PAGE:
The spirit of Christmas is alive and well in Bethlehem.
Although the pandemic has limited tourism, the Church of the Nativity is undergoing major renovations. Commissioned by the Roman Emperor Constantine at the request of his mother, Helena, the Church of the Nativity was built over the place where many believe Jesus was born.
“Whenever anybody comes from all over the world, they have to taste and to feel the place where actually Jesus was born here so as to give the people the peace and love,” said Father Issa Thaljieh, Greek Orthodox parish priest at the church. “ The church was originally built about 1,700 years ago. Since then, it’s been destroyed and rebuilt a number of times.”
The most recent renovation began in 2013 with the help of the Bethlehem Development Foundation. Its goal is to renew Bethlehem by providing a sustainable life for residents while making the city attractive for visitors. They started by upgrading Manger Square and then moving on to the Church of the Nativity.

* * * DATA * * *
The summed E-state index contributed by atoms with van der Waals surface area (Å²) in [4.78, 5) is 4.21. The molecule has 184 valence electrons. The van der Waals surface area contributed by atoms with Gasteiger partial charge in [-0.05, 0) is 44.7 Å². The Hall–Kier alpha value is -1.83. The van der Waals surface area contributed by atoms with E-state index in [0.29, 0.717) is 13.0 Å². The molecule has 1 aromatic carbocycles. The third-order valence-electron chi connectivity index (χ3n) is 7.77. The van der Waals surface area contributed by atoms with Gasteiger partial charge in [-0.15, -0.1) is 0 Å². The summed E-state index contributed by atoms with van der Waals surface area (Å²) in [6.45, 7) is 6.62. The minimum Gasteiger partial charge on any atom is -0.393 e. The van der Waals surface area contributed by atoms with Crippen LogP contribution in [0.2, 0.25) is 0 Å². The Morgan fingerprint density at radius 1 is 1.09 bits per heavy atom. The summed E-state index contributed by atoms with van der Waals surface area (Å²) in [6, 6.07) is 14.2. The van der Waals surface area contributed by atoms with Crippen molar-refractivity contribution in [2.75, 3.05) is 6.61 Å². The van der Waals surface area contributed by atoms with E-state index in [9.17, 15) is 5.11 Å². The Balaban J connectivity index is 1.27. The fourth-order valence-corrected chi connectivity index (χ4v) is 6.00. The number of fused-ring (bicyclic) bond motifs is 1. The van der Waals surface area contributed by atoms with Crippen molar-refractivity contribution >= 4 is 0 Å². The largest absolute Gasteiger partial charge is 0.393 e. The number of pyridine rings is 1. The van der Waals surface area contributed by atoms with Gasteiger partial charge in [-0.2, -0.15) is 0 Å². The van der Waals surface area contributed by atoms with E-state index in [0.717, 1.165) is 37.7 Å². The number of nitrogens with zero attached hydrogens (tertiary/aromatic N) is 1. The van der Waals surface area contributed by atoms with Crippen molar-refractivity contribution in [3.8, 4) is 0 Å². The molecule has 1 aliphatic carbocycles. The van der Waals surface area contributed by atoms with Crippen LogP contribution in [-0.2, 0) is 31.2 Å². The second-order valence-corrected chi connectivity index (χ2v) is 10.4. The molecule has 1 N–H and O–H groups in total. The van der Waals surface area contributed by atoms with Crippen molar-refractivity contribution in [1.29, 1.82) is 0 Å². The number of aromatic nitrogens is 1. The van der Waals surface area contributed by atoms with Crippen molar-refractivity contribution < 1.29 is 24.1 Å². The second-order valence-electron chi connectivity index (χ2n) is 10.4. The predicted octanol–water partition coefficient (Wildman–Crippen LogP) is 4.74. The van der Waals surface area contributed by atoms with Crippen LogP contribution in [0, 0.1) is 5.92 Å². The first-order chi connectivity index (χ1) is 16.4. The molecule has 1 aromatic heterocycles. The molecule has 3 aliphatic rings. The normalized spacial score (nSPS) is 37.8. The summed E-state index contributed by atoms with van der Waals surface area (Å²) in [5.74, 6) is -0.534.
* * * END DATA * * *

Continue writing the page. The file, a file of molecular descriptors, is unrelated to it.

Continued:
Part of the need arises from the fact that after decades of Palestinian rule in the city, the Christian population has dropped to under 20 percent, from its previous 80 percent when Israel controlled the area and provided security.
The Catholic, Greek Orthodox and Armenian Apostolic churches share guardianship over the church. “Since a long time, we didn’t have any restorations, so, that’s the best thing that is doing now,” Thajieh said.
“They’re great, because the church needs to renovate it,” said the Very Reverend Father Asbed Balian, superior of the Armenian Apostolic Church at the Church of the Nativity. “And not only physically, the church building needs to be renovated. Also, we have to renovate ourselves. We have to be renewed spiritually and to be educated about the Lord’s commandments.
Thaljieh and Balian said that although two years of COVID keeping international visitors away has been rough, they have hope for the future.
“I pray that may God really removes all difficulties and the life will come back normally and regularly,” Balian said. “And also to restart a communion prayer together, praising the Lord and thanking him for all the gifts he has given us and sharing his gifts together.”
–Anita Widaman | Metro Voice